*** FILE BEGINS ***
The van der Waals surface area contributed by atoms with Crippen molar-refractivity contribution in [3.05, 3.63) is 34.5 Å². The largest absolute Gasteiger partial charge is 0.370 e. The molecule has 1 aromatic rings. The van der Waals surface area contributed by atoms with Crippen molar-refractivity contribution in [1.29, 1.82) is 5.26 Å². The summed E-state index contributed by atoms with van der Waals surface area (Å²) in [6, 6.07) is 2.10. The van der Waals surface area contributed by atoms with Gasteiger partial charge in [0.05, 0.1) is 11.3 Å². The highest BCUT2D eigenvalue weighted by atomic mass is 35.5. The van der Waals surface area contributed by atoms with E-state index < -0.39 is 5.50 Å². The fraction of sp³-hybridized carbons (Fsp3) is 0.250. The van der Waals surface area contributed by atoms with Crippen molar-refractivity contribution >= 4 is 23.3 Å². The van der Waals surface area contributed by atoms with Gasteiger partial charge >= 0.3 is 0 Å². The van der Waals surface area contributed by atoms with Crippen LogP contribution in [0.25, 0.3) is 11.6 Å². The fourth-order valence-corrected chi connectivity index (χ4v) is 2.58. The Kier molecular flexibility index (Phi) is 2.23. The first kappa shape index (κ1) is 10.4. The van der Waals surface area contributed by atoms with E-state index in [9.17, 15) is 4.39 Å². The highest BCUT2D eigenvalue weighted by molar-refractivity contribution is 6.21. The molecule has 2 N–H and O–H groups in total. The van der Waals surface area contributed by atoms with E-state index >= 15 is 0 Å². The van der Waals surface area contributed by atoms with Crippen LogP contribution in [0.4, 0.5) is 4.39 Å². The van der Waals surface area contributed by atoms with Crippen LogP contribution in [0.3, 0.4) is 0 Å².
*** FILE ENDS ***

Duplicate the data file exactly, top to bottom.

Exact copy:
The van der Waals surface area contributed by atoms with Crippen molar-refractivity contribution in [3.05, 3.63) is 34.5 Å². The largest absolute Gasteiger partial charge is 0.370 e. The molecule has 1 aromatic rings. The van der Waals surface area contributed by atoms with Crippen molar-refractivity contribution in [1.29, 1.82) is 5.26 Å². The summed E-state index contributed by atoms with van der Waals surface area (Å²) in [6, 6.07) is 2.10. The van der Waals surface area contributed by atoms with Gasteiger partial charge in [0.05, 0.1) is 11.3 Å². The highest BCUT2D eigenvalue weighted by atomic mass is 35.5. The van der Waals surface area contributed by atoms with E-state index < -0.39 is 5.50 Å². The fraction of sp³-hybridized carbons (Fsp3) is 0.250. The van der Waals surface area contributed by atoms with Crippen molar-refractivity contribution >= 4 is 23.3 Å². The van der Waals surface area contributed by atoms with Gasteiger partial charge >= 0.3 is 0 Å². The van der Waals surface area contributed by atoms with Crippen LogP contribution in [0.25, 0.3) is 11.6 Å². The fourth-order valence-corrected chi connectivity index (χ4v) is 2.58. The Kier molecular flexibility index (Phi) is 2.23. The first kappa shape index (κ1) is 10.4. The van der Waals surface area contributed by atoms with E-state index in [9.17, 15) is 4.39 Å². The highest BCUT2D eigenvalue weighted by molar-refractivity contribution is 6.21. The molecule has 2 N–H and O–H groups in total. The van der Waals surface area contributed by atoms with E-state index >= 15 is 0 Å². The van der Waals surface area contributed by atoms with Crippen LogP contribution in [0.4, 0.5) is 4.39 Å². The van der Waals surface area contributed by atoms with Crippen LogP contribution in [0.3, 0.4) is 0 Å².